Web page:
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Binomial expansion is a mathematical technique used to expand a binomial expression raised to a power. It involves using the binomial theorem to find the coefficients of each term in the expanded expression.
To expand this expression, you can use the binomial theorem or Pascal's triangle. First, write out the power of 9 as (9 choose 0), (9 choose 1), (9 choose 2), etc. Then, substitute these values into the binomial theorem formula or use Pascal's triangle to find the coefficients. Finally, multiply the coefficients by the terms in the expression to get the expanded form.
For example, to expand (x+2)^3, we would use the binomial theorem formula: (n choose k) * x^(n-k) * 2^k. Substituting in our values, we get (3 choose 0) * x^(3-0) * 2^0 + (3 choose 1) * x^(3-1) * 2^1 + (3 choose 2) * x^(3-2) * 2^2 + (3 choose 3) * x^(3-3) * 2^3. Simplifying this, we get x^3 + 3x^2 * 2 + 3x * 4 + 8, which is the expanded form of (x+2)^3.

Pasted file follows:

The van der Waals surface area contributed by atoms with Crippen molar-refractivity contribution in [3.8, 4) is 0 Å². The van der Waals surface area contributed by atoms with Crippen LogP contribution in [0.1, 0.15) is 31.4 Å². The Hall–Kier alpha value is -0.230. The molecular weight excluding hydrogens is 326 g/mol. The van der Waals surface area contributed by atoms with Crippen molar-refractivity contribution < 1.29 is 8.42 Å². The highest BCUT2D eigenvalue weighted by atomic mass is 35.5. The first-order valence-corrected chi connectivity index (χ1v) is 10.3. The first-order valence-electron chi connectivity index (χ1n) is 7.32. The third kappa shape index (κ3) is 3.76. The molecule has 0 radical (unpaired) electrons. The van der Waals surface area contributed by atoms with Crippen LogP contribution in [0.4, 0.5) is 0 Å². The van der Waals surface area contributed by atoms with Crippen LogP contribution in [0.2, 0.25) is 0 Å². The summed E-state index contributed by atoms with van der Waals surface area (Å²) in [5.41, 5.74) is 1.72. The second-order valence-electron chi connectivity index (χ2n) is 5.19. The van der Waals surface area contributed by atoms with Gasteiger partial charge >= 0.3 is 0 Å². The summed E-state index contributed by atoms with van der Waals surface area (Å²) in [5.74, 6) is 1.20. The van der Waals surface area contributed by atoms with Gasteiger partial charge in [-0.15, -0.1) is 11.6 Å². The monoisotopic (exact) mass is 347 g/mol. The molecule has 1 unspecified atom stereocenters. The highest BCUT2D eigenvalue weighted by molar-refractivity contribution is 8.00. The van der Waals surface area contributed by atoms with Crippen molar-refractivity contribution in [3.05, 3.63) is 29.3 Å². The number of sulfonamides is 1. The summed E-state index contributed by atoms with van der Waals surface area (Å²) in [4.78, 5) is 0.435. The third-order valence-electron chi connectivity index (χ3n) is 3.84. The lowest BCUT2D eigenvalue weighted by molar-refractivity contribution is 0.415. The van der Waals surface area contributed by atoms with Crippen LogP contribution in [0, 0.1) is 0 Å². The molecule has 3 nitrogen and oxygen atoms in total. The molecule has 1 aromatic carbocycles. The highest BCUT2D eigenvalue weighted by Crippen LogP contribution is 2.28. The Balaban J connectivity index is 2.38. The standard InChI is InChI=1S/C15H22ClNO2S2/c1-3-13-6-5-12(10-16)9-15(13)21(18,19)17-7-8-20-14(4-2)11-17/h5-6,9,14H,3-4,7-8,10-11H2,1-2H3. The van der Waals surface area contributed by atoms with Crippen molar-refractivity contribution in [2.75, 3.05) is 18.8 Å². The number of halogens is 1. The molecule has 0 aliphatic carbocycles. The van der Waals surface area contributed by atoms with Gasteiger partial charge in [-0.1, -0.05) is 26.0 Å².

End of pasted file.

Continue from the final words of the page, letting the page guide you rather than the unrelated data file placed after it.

Binomial expansion is used to simplify and solve complex mathematical expressions, particularly those involving polynomials. It allows us to find the coefficients and terms in an expanded expression, making it easier to work with and solve equations.
Binomial expansion can only be used for binomial expressions, which have two terms. It also relies on the binomial theorem, which only works for whole number powers. Additionally, as the power increases, the number of terms in the expanded expression also increases, making it more difficult to calculate by hand.